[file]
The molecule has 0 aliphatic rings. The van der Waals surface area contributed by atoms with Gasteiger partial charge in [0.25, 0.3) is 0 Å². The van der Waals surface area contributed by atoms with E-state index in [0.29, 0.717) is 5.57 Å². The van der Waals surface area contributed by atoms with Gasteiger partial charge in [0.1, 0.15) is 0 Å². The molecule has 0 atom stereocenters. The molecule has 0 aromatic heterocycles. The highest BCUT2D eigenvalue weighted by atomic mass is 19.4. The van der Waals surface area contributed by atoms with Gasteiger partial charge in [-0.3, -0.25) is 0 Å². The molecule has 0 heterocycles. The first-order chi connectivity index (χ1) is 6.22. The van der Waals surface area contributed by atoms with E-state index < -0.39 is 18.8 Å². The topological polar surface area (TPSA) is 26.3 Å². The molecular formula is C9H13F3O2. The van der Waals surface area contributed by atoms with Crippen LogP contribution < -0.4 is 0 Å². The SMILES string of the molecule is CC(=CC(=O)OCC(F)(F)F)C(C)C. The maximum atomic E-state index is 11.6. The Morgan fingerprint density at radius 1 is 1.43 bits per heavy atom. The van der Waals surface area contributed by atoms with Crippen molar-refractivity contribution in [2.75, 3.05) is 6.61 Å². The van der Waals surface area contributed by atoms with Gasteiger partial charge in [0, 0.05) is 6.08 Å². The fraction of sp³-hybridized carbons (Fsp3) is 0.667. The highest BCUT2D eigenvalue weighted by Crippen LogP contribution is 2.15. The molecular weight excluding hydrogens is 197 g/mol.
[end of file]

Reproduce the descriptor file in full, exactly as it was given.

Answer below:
The molecule has 0 aliphatic rings. The van der Waals surface area contributed by atoms with Gasteiger partial charge in [0.25, 0.3) is 0 Å². The van der Waals surface area contributed by atoms with E-state index in [0.29, 0.717) is 5.57 Å². The van der Waals surface area contributed by atoms with Gasteiger partial charge in [0.1, 0.15) is 0 Å². The molecule has 0 atom stereocenters. The molecule has 0 aromatic heterocycles. The highest BCUT2D eigenvalue weighted by atomic mass is 19.4. The van der Waals surface area contributed by atoms with Gasteiger partial charge in [-0.3, -0.25) is 0 Å². The molecule has 0 heterocycles. The first-order chi connectivity index (χ1) is 6.22. The van der Waals surface area contributed by atoms with E-state index < -0.39 is 18.8 Å². The topological polar surface area (TPSA) is 26.3 Å². The molecular formula is C9H13F3O2. The van der Waals surface area contributed by atoms with Crippen LogP contribution < -0.4 is 0 Å². The SMILES string of the molecule is CC(=CC(=O)OCC(F)(F)F)C(C)C. The maximum atomic E-state index is 11.6. The Morgan fingerprint density at radius 1 is 1.43 bits per heavy atom. The van der Waals surface area contributed by atoms with Crippen molar-refractivity contribution in [2.75, 3.05) is 6.61 Å². The van der Waals surface area contributed by atoms with Gasteiger partial charge in [0, 0.05) is 6.08 Å². The fraction of sp³-hybridized carbons (Fsp3) is 0.667. The highest BCUT2D eigenvalue weighted by Crippen LogP contribution is 2.15. The molecular weight excluding hydrogens is 197 g/mol.